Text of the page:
As more tragic details came out this weekend about the Aurora murders, we learned more details about the perpetrator, James Holmes.
After more information was revealed about his weapons, gear, and supplies, I wondered, “where does an unemployed med student get the big cash to buy stuff like this?!” Other folks wondered, too…
According to Mike Adams the editor of
, a decent AR-15 rifle costs $1,000 or more all by itself and the shotgun and handgun might run another $800 total. He said spare mags, sights, slings, and so on would have cost at least another $1,000 across three firearms. A bullet-proof vest is easily another $800, and tonly one can guess he cost of the bomb-making gear. With all the specialty body gear, ammunition, booby-trap devices and more, Adams guessed that this is at least $20,000 in weapons and tactical gear, much of which is very difficult for civilians to get in the first place.
We knew very early that he was the recipient of some sort of National Institutes of Health federal grant (an agency of DHHS) for his schooling. Now, more information has been released about this grant…
It gave the graduate student a $26,000 stipend and paid his tuition for the highly competitive neuroscience program at the University of Colorado in Denver. Holmes was one of six neuroscience students at the school to get the grant money.
Specific project information about the program he was involved in can be found on NIH’s site. And there is more exposition from USAToday…
Doctoral students receive free tuition, and most get federally sponsored 12-month grants of $26,000, about $500 a week. Holmes, who was not employed, bought an assault rifle, shotgun, two semiautomatic handguns and 6,000 rounds of ammunition in the months leading up to what police called a methodically planned shooting spree.
So, there’s at least one possible source of funding. Not sure if his housing was paid for through this program, but even half that weekly $500 could put quite a dent in one’s budget-for-destruction.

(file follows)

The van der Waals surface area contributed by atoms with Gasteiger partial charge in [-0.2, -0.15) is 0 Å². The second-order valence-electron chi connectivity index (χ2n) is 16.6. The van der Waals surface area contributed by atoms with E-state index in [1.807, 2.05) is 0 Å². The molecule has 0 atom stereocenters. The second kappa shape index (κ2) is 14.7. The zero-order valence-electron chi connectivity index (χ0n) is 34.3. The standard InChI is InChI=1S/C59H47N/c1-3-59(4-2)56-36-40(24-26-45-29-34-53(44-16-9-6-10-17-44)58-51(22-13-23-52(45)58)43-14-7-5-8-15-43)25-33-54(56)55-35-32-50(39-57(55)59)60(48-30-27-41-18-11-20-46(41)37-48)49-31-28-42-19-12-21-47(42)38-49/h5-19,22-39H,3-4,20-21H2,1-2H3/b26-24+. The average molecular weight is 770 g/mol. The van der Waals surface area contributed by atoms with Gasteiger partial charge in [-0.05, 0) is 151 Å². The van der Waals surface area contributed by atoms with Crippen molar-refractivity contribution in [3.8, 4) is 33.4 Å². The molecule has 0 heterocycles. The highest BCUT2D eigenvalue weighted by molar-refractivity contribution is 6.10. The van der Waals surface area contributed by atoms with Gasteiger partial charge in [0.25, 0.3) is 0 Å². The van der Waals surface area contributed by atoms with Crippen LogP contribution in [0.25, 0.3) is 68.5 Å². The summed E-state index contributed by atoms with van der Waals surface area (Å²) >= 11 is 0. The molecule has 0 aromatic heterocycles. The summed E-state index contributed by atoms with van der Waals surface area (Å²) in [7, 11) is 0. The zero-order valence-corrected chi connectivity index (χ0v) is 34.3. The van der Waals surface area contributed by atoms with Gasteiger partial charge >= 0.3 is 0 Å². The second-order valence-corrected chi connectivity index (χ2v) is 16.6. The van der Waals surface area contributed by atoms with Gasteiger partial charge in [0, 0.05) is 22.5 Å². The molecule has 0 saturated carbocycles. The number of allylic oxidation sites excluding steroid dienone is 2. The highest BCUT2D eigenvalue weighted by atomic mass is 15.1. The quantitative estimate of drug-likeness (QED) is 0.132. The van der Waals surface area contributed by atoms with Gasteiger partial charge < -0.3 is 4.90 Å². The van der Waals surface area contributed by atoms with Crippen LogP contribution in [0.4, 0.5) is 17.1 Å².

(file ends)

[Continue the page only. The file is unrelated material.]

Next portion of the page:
Regardless, the pattern that emerged after this tragedy followed the trajectory I typically see, and perfectly described, by a commenter at RachelLucas.com, described as the 5 Stages of Bullsh*t…
1. The crocodile tears. This includes the False Moment of National Unity, during which people proclaim that events like this bring us together, even as they sharpen their partisan knives for the next step.
2. The blood libel. With no data, motive is assigned to some conservative group or belief. This proves false 100% of the time, but like a tattoo, the accusation can never be entirely removed.
3. The Rorschach test. Every politician and pundit on earth pens an editorial explaining how this one isolated event has a much broader meaning that proves everything he’s been saying for the last 20 years.
4. Something Must Be Done. A national debate ensues on how to make sure that something like this never happens again. This event was a wake-up call and a game-changer. Everything must be on the table. We must not allow a 200-year-old piece of parchment to prevent us from Acting Right Away.
5. Suzy’s Law. Congress vomits forth a bipartisan bill that no member dare vote against. For precisely that reason, the bill includes a litany of unrelated pork and policy for both parties that could never otherwise pass. In exchange for a few billion dollars and a bit of your liberty, the president, surrounded by beaming legislators, offers a few cloying words about “what this town can do when people put their differences aside” and ostentatiously signs “Suzy’s Law”, a new set of rules that, had they been in place before the tragedy, would have made absolutely no difference.
Here is one of the more thoughtful responses to the various one-liners from the pro-(gun)control crowd:
We Won’t Be Fooled Again — Oh, Hell; Yes We Will
When there is a tragedy like the Aurora shooting we as a society make the same mistake as when there’s a terrorist attack; we focus on the capability. In particular, the tools used to carry out the attack, and where the attack took place. We look for bad stuff, and we want to make the bad stuff go away.
The problem isn’t the capability; the problem is the intent. I could kill every person in a crowded movie theater. So could you. But, I don’t want to do that. I presume you don’t either. Most people don’t. It’s not bad stuff that makes people do bad things, it’s bad people using stuff to do bad things.
More to come, I’m sure.